It was fortunate that Michael had already shown us the disgusting images on his laptop, so they didn’t come as a complete surprise when he started off with them. (His wife doesn’t like them, either.) And he set us a problem to solve, making the tent into a sealed brick building, with monsters coming out of the floor, wanting to eat three humans. He wanted to know what our monsters looked like. (Blue, in my case. A bit blobby.)

This time Michael had decided to preempt the perennial question about where he gets his ideas from, not wanting to get annoyed, or claim that they come from Tesco, next to the yoghurt. That’s partly the reason he’d found himself this software that produces such creepy and disturbing pictures.

At one point I thought Michael claimed not to have been on a riding course (and I could just visualise him on this horse), when I worked out he’d not been on a writing course.

One of his book ideas he described to his editor as The Seventh Seal, but with fewer Swedes and more teenagers. (You can never have too many Swedes.) As for sex, that is more fun to do, than to write about. Although we learned that he has a past writing Sweet Valley Twins books, which is actually a bit disturbing.

Michael has completely ruined his editor, who has gone from someone who recoiled from his suggestions, to actively embracing them. With Messenger of Fear he put in everything he could from his own fears, which have mostly to do with his children, and if he got rid of them, his wife. (He has tried.) Then it’s fire, and small closed in places.

Michael Grant

He’d never put himself in the books, but when asked who in Gone is most like him, it’s Quinn, ‘the unreliable friend, the backstabbing little shit.’

And on that note we stampeded to the bookshop next door, where he signed books until he eventually got rid of his fans.

As for me, I can’t now unthink some of the ideas Michael has put into my head; from bricked up book festival tents, to being the one fed to the monsters.

Yip yip yip

Finally!! I have actually seen Sarah McIntyre and Philip Reeve in Charlotte Square. I went to their Chilly Up North event, and I brought the youngest Offspring along. (I think she enjoyed herself more than she expected to.)

There was a long queue and lots of people. Mainly small ones. They handed out sketchpads to the little ones, and even to those adults who wanted to draw. We had to shout yip yip yip to make Sarah and Philip enter. (Personally I’d have stayed away if I heard a whole tent yipping like that…)

Sarah McIntyre and Philip Reeve

Philip wore yellow trousers that would startle polar bears, and a fetching white Cossack style shirt. Sarah matched him for yellowness, with a rather lovely fur-trimmed yellow dress. In order to avoid crinkles she’d brought her iron.

Their new book, Pugs of the Frozen North, is about a race to reach the Snow-father before anyone else, so you can have a wish. They couldn’t afford huskies, so had to use 66 pugs to pull the sledge (apparently there is a knitting pattern on how to knit your own pug on Sarah’s website). When they mentioned a particle detector for the Northern Lights my personal astrophysicist moaned in despair.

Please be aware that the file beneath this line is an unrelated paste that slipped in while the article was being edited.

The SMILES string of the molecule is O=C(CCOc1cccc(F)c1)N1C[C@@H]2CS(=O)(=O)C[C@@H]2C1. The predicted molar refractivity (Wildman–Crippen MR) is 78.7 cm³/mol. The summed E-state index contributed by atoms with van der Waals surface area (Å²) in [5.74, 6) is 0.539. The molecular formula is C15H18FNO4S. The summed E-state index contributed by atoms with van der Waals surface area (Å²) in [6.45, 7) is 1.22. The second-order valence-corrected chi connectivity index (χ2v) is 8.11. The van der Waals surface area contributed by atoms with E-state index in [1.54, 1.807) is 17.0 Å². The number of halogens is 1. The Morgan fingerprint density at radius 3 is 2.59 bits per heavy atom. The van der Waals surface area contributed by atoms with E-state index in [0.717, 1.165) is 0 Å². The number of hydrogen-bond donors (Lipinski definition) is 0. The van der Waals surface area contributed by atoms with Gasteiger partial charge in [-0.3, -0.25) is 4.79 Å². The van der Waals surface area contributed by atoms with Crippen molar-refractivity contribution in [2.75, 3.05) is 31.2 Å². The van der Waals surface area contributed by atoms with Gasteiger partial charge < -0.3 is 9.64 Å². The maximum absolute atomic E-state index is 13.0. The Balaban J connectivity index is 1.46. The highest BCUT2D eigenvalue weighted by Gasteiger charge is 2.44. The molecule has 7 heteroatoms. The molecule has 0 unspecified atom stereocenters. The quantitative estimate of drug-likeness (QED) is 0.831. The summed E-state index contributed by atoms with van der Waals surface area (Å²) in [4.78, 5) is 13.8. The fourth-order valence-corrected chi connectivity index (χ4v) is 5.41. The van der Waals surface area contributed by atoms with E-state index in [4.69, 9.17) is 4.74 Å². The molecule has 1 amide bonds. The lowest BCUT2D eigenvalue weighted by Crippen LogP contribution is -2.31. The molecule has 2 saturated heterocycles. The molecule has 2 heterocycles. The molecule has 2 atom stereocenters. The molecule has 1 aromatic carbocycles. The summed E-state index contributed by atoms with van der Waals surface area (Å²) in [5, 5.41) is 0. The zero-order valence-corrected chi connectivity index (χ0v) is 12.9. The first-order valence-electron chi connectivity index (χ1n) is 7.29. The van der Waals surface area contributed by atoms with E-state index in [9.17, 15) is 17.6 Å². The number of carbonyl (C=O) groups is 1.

Sarah McIntyre

This was the first time they’d done the show, so they had to feel their way round (‘couldn’t be bothered’ to rehearse, or so they claimed), but it wasn’t too bad. Philip stole Sarah’s pug at one point, but what is a pug between friends? They made a snow game, riddled with dangers such as avalanches and crevasses, not to mention yetis.

Plenty of opportunity for audience participation. There was the snowball throwing, which caused some unfortunate Elvis impersonation, farting and yeti hands, but it wasn’t quite the ‘end of Reeve & McIntyre’ as a member of the audience came to the rescue with their anti-yeti spray. Every performance should have some.

Philip Reeve

We were even taught how to draw our own pug, and it was surprisingly easy. We will be able to take over any day now.

There was an inflatable dice, and there was music and singing and an intricate chorus to sing (yip yip yip). They’re crazy. But popular.

So popular, in fact, that by the time the queue in the bookshop had sorted itself out, I had to give up on making myself known to Philip – again! – as I needed to be elsewhere. And he was so beautiful and yellow, too. It would have been lovely.

Yip…

Feeling Three Men in a Boat-ish

Tell me honestly; do you think it was the smelly Danish cheese that did it?

I suppose it was karma. I put the cheese in the Resident IT Consultant’s suitcase, thinking we’d just be travelling for the day and the cheese would be all right, and so would we. I mean, we were all right. And once the cheese had recovered in the fridge overnight, so was it. In fact, I had a very agreeable lunch sandwich with just the right degree of smelliness. The cheese. Not me.

Although it was hot, and we could all have done with more to drink.

You’d have thought that three out of four trips across the North Sea going somewhat wrong would be one or two too many? I felt we’d had our share of unexpectedly travelling via Oslo or the three of us flying on separate planes, to last us several months.